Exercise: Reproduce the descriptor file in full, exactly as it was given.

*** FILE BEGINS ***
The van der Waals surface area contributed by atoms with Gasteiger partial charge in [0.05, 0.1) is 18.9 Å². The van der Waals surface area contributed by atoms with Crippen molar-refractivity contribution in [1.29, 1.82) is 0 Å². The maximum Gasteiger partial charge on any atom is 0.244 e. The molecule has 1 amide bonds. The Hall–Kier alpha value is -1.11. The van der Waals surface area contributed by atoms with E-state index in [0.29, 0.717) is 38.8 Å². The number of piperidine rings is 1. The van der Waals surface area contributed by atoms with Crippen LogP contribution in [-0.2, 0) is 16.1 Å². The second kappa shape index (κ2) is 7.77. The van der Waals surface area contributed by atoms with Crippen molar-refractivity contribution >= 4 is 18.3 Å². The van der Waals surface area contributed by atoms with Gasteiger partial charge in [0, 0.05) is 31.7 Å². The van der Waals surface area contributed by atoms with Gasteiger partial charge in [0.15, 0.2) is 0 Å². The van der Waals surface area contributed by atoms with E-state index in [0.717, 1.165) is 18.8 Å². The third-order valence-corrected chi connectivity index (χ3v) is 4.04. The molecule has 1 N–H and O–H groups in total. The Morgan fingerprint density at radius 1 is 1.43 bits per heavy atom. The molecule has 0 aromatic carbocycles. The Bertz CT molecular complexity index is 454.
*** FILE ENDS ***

The van der Waals surface area contributed by atoms with Gasteiger partial charge in [0.05, 0.1) is 18.9 Å². The van der Waals surface area contributed by atoms with Crippen molar-refractivity contribution in [1.29, 1.82) is 0 Å². The maximum Gasteiger partial charge on any atom is 0.244 e. The molecule has 1 amide bonds. The Hall–Kier alpha value is -1.11. The van der Waals surface area contributed by atoms with E-state index in [0.29, 0.717) is 38.8 Å². The number of piperidine rings is 1. The van der Waals surface area contributed by atoms with Crippen LogP contribution in [-0.2, 0) is 16.1 Å². The second kappa shape index (κ2) is 7.77. The van der Waals surface area contributed by atoms with Crippen molar-refractivity contribution >= 4 is 18.3 Å². The van der Waals surface area contributed by atoms with Gasteiger partial charge in [0, 0.05) is 31.7 Å². The van der Waals surface area contributed by atoms with Gasteiger partial charge in [0.15, 0.2) is 0 Å². The van der Waals surface area contributed by atoms with E-state index in [0.717, 1.165) is 18.8 Å². The third-order valence-corrected chi connectivity index (χ3v) is 4.04. The molecule has 1 N–H and O–H groups in total. The Morgan fingerprint density at radius 1 is 1.43 bits per heavy atom. The molecule has 0 aromatic carbocycles. The Bertz CT molecular complexity index is 454.